When the nation's Orthodox rabbis gathered here this week for their annual midwinter conference, they spent one day of their three-day session on Capitol Hill making sure members of Congress were up to date on the convictions of American Jews on the Middle East.

"Israel -- that is one thing the American Jewish community is united on," explained Rabbi Bernard Rosensweig, 52, of Kew Gardens, N.Y., president of the Rabbinical council of America, the Orthodox rabbinical body.

American Jews, he went on, are united in their concern that America "not be partisan on one side, for Egypt," in peace negotiations, in their concern for the future safety of Jews in Iran, in their outrage at Ambassador Andrew Young's overtures toward representatives of the Palestine Liberation Organization.

In other areas, however, there are sharp differences in the American Jewish community.

While most other Jewish groups have endorsed the Equal Rights Amendment, for instance, the Orthodox do not.

Orthodox Judaism, Rosensweig explained, holds that a woman "has total equality before the law and the same heavenly rewards await both sexes." But he expressed the fear that ERA "may be implemented in ways which collide with the moral and religious ideals to which we are all committed."

He speculated that under ERA, women might be drafted not only into the army but into coed barracks as well; that universities might be compelled to make all dormitories coed. "Have not the courts recently affirmed the rights of female reporters to go into men's locker rooms and the rights of girls to play on boys' teams?" he asked.

Rosensweigh pointe out that the primary problem faced by every branch of Judaism today is Jewish survival. The combined effects of assimilation -- "people opting out of Judaism... not even entering into another tradition" plus a declining birthrate among Jews has produced an "explosive situation," he said.

"The population explosion may be a problem to the people in India, but to the Jews, who haven't made up the 6 million" who were slaughtered in World War II "it's the last thing we need," he said.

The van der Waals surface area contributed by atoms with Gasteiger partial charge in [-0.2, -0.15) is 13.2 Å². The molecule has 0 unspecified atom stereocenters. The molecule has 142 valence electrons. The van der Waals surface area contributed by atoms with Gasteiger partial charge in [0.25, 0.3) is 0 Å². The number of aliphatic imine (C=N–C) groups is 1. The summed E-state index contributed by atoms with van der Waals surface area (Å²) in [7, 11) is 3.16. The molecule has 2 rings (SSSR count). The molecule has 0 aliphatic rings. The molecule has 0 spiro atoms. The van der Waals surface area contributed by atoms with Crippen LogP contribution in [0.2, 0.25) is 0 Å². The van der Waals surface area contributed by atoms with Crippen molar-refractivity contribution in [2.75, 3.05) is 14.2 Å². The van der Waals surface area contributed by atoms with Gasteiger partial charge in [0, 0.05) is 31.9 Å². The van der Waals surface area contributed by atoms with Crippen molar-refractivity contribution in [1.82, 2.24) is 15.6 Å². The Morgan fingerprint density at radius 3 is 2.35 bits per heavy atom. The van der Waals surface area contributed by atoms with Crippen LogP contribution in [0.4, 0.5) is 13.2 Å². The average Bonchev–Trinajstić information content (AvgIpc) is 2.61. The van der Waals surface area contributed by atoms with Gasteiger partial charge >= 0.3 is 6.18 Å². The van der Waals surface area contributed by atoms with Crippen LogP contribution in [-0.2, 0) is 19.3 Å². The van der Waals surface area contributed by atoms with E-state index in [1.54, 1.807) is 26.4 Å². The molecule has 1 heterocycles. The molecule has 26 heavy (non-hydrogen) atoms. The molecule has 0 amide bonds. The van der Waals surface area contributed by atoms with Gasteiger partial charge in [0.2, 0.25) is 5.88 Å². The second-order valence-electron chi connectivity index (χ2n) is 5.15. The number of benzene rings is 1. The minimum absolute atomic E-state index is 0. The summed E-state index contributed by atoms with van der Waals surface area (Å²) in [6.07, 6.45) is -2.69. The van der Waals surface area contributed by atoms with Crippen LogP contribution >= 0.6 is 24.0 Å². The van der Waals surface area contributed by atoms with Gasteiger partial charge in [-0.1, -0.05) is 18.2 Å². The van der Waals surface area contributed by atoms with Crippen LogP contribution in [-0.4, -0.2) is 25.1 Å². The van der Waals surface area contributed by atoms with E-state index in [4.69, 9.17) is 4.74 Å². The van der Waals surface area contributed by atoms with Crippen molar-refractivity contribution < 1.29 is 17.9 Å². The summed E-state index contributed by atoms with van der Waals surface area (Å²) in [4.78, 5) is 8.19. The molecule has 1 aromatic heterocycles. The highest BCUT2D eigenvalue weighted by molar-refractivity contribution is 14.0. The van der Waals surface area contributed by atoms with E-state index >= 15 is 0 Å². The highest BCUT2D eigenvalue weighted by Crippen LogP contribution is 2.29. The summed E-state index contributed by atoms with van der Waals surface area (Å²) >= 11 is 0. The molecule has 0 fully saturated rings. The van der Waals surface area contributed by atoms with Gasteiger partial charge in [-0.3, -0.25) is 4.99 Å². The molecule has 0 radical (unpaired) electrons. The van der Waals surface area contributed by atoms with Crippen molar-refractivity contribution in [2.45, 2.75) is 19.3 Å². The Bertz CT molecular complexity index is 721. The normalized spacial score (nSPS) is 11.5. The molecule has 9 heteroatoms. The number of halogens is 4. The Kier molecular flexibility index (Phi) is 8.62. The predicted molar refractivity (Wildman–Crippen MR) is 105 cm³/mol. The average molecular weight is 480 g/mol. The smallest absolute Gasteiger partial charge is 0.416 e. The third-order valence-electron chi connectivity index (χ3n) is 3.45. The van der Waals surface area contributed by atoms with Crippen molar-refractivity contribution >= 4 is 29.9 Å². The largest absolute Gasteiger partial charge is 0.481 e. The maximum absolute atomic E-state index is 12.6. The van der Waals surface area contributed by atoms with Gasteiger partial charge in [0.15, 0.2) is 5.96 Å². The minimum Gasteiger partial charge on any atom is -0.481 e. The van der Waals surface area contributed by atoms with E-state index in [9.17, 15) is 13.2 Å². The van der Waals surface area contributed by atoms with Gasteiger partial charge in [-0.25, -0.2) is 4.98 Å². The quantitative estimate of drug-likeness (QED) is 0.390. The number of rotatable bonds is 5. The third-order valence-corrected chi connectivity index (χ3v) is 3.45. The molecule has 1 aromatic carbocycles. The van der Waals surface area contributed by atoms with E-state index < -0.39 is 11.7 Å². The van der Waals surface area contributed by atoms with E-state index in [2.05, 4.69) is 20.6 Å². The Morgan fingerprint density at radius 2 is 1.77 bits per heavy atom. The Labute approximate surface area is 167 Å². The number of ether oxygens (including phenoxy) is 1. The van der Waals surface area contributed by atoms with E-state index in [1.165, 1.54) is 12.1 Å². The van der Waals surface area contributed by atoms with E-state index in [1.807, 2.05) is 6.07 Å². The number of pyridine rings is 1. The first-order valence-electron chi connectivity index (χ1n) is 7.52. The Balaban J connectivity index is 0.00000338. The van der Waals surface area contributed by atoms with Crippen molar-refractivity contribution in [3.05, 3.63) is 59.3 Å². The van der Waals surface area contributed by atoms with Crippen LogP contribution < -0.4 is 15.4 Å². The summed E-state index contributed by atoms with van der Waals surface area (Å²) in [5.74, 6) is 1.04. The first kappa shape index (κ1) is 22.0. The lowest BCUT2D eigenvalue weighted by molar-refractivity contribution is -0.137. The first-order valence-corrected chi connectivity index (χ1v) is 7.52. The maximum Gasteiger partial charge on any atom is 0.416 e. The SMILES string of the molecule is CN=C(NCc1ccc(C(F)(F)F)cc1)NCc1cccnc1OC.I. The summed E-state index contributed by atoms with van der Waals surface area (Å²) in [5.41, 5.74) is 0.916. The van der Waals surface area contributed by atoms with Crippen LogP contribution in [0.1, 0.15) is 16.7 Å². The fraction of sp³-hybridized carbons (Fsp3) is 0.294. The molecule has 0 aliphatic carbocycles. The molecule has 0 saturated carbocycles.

While he took some comfort in the fact that the birthrate among the Orthodox is higher than in other branches of Judaism, he added that "Jews overall have a lower reproductive rate than the American average."

Rosensweig, in an interview at Congregation Beth Sholom here, where the convocation was held, characterized Orthodox Judaism as "the last to mature in this country... in language, in education... we are a new generation. An English-speaking Orthodox rabbinate is relatively new on fortunately grown" among the Orthodox.

But the Americanization and education of Jews also has been costly in terms of young people. With their greater exposure to the non-Jewish world, large numbers are lost to the faith through intermarriage, which Rosensweig admitted, "has also unfortunatley grown."

"Every mixed marriage is a knife in the heart of Judaism," said Rosensweig. It presents particularly poignant problems to Orthodoxy.

On the one hand, the rabbi explained, "We are not ready to give up on any Jew... a Jew is a Jew is a Jew." But at the same tiem, a Jew who marries outside his faith is barred from membership in most Orthodox synagogues, he said.

Orthodoxy is the smallest of the religious divisions of Judaism in this country, accounting for a little over 10 percent of all American Jews, according to the American Jewish Yearbook. Orthodoxy insists on the strictest and most traditional adherence to the halakha, the Jewish code of law that governs both secular and religious aspects of life.

Rosensweig, a native of Canada, was sharply critical of a program launched last month by Reform Judaism to seek converts, particularly among non-Jewish partners lin mixed marriages.

"It's not acceptable," the New York rabbi said of the effort. "The thrust of that proposal is an admission of failure... a prophecy of doom. It says that unless we move out from Jewish groups, we will not survive."

Rosensweig maintains that Orthodoxy has "had better success" than other branches of Judaism in attracting the nonreligious, secularized young Jews, particularly those on college campuses. "The young people want something that is authentic, genuine," he said.

"There is a disillusionment on the part of many young people," said the rabbi, who teaches courses in Jewish history at Queens College in New York. "Many young people are looking for a genuine Jewish expression -- not a cross (of Judaism) with Protestantism."